A1 Journal article (refereed), original research (Journal article, original research)

Upper secondary school students’ gendered interests in electronics and electrical engineering

Publication Details

Authors: Naukkarinen Johanna, Korpinen Katriina, Silventoinen Pertti

Publisher: Taylor & Francis (Routledge): SSH Titles

Publication year: 2021

Language: English

Related journal or series: Research in Science and Technological Education

ISSN: 0263-5143

eISSN: 1470-1138

JUFO level of this publication: 1

Digital Object Identifier (DOI): http://dx.doi.org/10.1080/02635143.2021.2008342

Permanent website address: https://www.tandfonline.com/doi/full/10.1080/02635143.2021.2008342

Open Access: Not an Open Access publication


Background: Engineering societies call for more gender diversity, but especially girls’ interest in engineering remains low. Basic Electronics is a bachelor-level study module, offered to upper secondary school students to attract them to study electrical engineering. Recently, on average, 34% of the upper secondary school students attending the module have been girls, yet only 13% of the new electrical engineering students are female.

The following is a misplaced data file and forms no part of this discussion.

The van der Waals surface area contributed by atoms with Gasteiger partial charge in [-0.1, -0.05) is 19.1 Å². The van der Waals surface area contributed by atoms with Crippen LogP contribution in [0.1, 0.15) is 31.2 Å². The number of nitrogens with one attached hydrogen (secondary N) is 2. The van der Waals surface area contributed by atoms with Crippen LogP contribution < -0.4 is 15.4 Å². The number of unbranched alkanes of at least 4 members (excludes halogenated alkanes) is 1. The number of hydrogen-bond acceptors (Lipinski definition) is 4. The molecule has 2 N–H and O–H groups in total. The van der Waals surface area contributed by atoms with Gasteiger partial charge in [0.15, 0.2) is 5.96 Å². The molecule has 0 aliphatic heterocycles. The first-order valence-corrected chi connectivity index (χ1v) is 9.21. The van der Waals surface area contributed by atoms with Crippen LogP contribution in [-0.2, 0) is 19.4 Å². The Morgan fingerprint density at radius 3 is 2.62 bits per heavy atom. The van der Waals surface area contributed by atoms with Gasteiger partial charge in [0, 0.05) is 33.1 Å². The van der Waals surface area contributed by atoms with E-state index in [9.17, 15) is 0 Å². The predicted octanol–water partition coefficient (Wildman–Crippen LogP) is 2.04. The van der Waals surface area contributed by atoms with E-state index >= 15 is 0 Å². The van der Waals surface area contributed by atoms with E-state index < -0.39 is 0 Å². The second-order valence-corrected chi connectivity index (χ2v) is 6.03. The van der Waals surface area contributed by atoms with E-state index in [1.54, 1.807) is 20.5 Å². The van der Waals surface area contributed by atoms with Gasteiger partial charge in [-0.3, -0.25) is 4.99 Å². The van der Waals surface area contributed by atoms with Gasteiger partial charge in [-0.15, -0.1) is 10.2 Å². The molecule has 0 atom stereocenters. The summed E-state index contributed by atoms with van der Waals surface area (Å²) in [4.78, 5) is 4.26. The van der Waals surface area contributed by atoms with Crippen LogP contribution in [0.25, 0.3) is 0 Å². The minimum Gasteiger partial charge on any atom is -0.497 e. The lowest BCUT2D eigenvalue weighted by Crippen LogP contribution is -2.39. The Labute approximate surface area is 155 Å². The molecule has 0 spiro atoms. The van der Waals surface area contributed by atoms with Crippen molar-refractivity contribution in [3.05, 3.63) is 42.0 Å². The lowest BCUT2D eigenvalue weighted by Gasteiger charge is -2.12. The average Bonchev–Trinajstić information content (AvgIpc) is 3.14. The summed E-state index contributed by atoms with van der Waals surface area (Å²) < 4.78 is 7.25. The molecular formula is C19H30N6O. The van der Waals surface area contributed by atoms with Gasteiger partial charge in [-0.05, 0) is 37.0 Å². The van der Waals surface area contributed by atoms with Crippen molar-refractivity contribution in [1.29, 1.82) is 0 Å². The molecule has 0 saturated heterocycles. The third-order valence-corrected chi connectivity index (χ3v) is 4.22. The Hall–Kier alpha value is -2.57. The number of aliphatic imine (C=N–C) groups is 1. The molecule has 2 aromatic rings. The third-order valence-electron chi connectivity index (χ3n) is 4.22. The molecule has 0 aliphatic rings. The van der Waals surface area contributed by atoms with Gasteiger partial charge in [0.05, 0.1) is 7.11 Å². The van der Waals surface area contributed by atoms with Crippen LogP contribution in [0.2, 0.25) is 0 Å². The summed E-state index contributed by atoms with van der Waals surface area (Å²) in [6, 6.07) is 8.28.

Purpose: The objective of this study is to understand what kinds of upper secondary school students have interest in STEM in general and electronics in particular but are not considering electrical engineering as a future career.
Sample and design: A questionnaire was administered to participants (age 17–18) in the Basic Electronics module in years 2017–2020 (N = 119), and the data were statistically analyzed.
Results/Conclusion: Both genders seem to be interested on the practical and hands-on aspects of technology. Yet, boys are much more likely to consider studies in electrical engineering than girls. Boys receive more encouragement and guidance to act with technology both from home and from school. They also have more often technology-related hobbies. Hence, the current image of electrical engineering and other societal factors appear to be more likely to attract boys than girls to the field even among the adolescents with high general interest in STEM subjects.

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Last updated on 2021-09-12 at 15:36